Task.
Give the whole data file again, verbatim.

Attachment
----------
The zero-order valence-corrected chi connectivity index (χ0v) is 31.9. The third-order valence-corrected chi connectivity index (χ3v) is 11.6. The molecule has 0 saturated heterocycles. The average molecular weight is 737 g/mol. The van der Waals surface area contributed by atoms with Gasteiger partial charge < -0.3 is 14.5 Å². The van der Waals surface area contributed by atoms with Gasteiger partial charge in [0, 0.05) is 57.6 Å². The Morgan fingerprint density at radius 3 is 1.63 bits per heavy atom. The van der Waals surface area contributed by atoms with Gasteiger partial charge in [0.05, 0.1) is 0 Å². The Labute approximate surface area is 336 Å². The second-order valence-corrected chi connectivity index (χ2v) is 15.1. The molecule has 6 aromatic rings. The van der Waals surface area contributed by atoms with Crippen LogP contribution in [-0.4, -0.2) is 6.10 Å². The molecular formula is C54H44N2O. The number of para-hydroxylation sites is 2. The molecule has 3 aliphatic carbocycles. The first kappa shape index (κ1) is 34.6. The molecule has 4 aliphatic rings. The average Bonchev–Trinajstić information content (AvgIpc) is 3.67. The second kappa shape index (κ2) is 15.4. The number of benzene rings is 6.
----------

The zero-order valence-corrected chi connectivity index (χ0v) is 31.9. The third-order valence-corrected chi connectivity index (χ3v) is 11.6. The molecule has 0 saturated heterocycles. The average molecular weight is 737 g/mol. The van der Waals surface area contributed by atoms with Gasteiger partial charge < -0.3 is 14.5 Å². The van der Waals surface area contributed by atoms with Gasteiger partial charge in [0, 0.05) is 57.6 Å². The Morgan fingerprint density at radius 3 is 1.63 bits per heavy atom. The van der Waals surface area contributed by atoms with Gasteiger partial charge in [0.05, 0.1) is 0 Å². The Labute approximate surface area is 336 Å². The second-order valence-corrected chi connectivity index (χ2v) is 15.1. The molecule has 6 aromatic rings. The van der Waals surface area contributed by atoms with Crippen LogP contribution in [-0.4, -0.2) is 6.10 Å². The molecular formula is C54H44N2O. The number of para-hydroxylation sites is 2. The molecule has 3 aliphatic carbocycles. The first kappa shape index (κ1) is 34.6. The molecule has 4 aliphatic rings. The average Bonchev–Trinajstić information content (AvgIpc) is 3.67. The second kappa shape index (κ2) is 15.4. The number of benzene rings is 6.